RIO GRANDE — Ohio gubernatorial candidate and Attorney General Mike DeWine stopped in Meigs and Gallia Counties on Monday to meet with area residents as election day fast approaches, Nov. 6.
While also visiting Pomeroy, DeWine stopped in Rio Grande at the Bob Evans Farm to speak with diners and visitors.
Bob Evans’ son, Steve Evans, was present to welcome DeWine to the region.
“I met DeWine through my parents because I believe they had met his years ago. Back then he was a senator…I said now tell me about him. They said he was in the seed business and was a farm boy from Cedarville. That was important to dad and stuck in mind that his roots were rural and agricultural. There’s an integrity, learning right and wrong and making sure work gets done right. That’s the culture of agriculture… They’re whole life, the stories you hear and know about them,” said Evans of the DeWine family, “they’re just small town folks that did well and worked hard.”
“This is a state that if you drive through it, it looks like it’s all agriculture,” said DeWine. “We also know we have some major cities, so we’re kind of a fascinating mix. One of the things that I tell people in rural areas is that I grew up in a small town, so I understand them. My commitment is we’re not going to just focus on Columbus, Cleveland and Cincinnati. We’re going to focus on all 88 counties.”
“I’m a big proponent of local government and local control,” said DeWine. “I find that how problems get solved…My job as governor is to be a good partner to Gallia and Meigs County, both elected officials and other leaders in the community. Jobs and economic development are vitally important…Our commitment, I, nor anybody in my administration, will forget southeast Ohio and southern Ohio or forget the rural counties. I’m optimistic and think we’ve come a long way in the last eight years, as far as our economy in Ohio.”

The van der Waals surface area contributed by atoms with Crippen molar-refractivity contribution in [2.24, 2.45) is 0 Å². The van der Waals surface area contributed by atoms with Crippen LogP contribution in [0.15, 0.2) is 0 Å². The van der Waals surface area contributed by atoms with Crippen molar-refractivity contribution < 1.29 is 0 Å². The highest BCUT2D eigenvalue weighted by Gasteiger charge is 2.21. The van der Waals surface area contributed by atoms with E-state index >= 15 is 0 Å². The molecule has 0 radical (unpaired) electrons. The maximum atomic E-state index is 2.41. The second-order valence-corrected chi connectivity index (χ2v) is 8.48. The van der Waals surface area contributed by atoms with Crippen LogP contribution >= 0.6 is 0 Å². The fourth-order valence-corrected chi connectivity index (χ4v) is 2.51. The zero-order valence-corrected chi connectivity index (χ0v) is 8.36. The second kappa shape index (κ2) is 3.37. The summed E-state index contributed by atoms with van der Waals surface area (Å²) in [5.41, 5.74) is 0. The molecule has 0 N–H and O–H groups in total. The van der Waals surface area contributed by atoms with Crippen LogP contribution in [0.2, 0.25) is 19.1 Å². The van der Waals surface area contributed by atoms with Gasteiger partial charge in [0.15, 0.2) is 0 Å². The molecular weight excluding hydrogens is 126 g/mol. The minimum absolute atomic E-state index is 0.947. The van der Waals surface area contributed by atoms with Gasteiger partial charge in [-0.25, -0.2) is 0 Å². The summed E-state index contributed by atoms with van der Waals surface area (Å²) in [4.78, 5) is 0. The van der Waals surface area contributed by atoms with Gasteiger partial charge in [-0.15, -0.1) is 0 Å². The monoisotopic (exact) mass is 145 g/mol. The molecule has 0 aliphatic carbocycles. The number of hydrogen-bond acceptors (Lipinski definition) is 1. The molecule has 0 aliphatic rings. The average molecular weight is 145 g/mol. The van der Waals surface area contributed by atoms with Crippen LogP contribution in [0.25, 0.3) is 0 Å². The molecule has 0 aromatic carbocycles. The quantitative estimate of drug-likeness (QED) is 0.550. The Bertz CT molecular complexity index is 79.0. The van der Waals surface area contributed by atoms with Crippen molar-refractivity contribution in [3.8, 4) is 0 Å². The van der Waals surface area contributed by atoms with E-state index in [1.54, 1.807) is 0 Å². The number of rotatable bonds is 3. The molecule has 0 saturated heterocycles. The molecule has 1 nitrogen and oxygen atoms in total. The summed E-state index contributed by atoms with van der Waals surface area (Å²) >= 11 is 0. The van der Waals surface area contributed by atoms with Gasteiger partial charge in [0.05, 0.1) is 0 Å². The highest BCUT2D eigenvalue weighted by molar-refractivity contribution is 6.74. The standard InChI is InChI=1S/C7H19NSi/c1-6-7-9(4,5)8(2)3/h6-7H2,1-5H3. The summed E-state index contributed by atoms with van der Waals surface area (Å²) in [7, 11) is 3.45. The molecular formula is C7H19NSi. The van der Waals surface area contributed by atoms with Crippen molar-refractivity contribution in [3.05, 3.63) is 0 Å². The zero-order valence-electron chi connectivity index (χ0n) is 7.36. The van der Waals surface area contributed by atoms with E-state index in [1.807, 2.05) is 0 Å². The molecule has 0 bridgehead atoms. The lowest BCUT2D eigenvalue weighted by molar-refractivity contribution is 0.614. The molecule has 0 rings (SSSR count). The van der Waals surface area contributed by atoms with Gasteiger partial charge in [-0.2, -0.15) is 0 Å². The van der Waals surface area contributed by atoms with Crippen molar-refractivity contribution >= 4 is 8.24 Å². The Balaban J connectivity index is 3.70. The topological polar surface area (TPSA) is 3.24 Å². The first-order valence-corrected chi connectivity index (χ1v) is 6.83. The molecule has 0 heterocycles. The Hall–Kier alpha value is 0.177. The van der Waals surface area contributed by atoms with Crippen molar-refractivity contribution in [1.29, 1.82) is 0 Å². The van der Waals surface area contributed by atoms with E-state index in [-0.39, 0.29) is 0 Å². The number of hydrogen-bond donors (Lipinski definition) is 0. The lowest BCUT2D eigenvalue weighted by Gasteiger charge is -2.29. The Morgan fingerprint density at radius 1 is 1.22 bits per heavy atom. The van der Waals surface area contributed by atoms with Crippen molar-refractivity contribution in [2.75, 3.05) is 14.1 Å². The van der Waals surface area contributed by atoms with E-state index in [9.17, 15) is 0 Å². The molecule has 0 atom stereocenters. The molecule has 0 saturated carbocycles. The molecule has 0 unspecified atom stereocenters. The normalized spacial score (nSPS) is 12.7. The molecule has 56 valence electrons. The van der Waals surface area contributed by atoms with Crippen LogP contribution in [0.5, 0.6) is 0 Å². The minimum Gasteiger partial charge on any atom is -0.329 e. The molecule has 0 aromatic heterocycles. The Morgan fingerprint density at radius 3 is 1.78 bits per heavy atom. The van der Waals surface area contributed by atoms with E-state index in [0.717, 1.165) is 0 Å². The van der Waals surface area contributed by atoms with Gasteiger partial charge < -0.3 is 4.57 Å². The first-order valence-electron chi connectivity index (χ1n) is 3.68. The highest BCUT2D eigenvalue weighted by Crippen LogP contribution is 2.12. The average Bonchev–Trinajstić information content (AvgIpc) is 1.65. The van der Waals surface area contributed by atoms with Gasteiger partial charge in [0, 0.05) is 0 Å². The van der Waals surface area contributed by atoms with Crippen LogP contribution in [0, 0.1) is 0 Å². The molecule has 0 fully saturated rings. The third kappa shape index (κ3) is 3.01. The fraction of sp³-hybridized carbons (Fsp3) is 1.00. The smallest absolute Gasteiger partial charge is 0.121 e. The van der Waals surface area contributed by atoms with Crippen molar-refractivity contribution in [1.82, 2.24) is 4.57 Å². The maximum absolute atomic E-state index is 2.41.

DeWine said of the challenges his office would focus on include drug crisis through prevention and education. Every school child would receive some piece of education focused on prevention, every year, said the candidate.
“We have 20 counties that don’t have drug courts,” said DeWine. “Drug courts work well and we’re going to try and help those other counties get drug courts, if they want. The courts are tough love. You go down the pathway of criminal justice system or we’ll put you into treatment.”
“I started my career as a prosecutor, so I understand local government,” said DeWine. “We’re going to do what we can to restore funding to the local government fund. We’re going to put real emphasis on children’s services. This is an area where the state has been neglectful frankly. We are 50th out of 50 states in what the state provides for the local children’s services. We’re last. So we’re going to change that…We have a pilot project in that we’re paying for out of the attorney general’s office. It’s not usually what the AG does, but we’re going to pay for that. We’re going to spread that to every county in the state when I’m governor when we can put it into our budget…The third thing is we are going to try to help our sheriffs and our police departments with multi-jurisdictional task forces with the drug problem. I want every part of the state to be covered by a task force. That’s not true today. It’s not that people don’t want it. It’s a question of money…So, we’re going to boost that up…All these things are things we will do to help local elected officials get the job done…If you look at all the different services provided by the state, it’s mostly through local (government).”
“Here’s what the drug problem has done and you see it,” said DeWine. “You’ve got more people in jail. You’ve got people in jail who are detoxing. Emergency squads, whoever is paying for those and sending them out whether county or township, they’re paying for Naloxone. They’re doing a lot more runs than ever done before. Children’s services, half the kids are in foster care because one or both parents are drug addicts. This drug thing has all come down on local government, so I’m very mindful of that.”
Dean Wright can be reached at 740-446-2342, ext. 2103.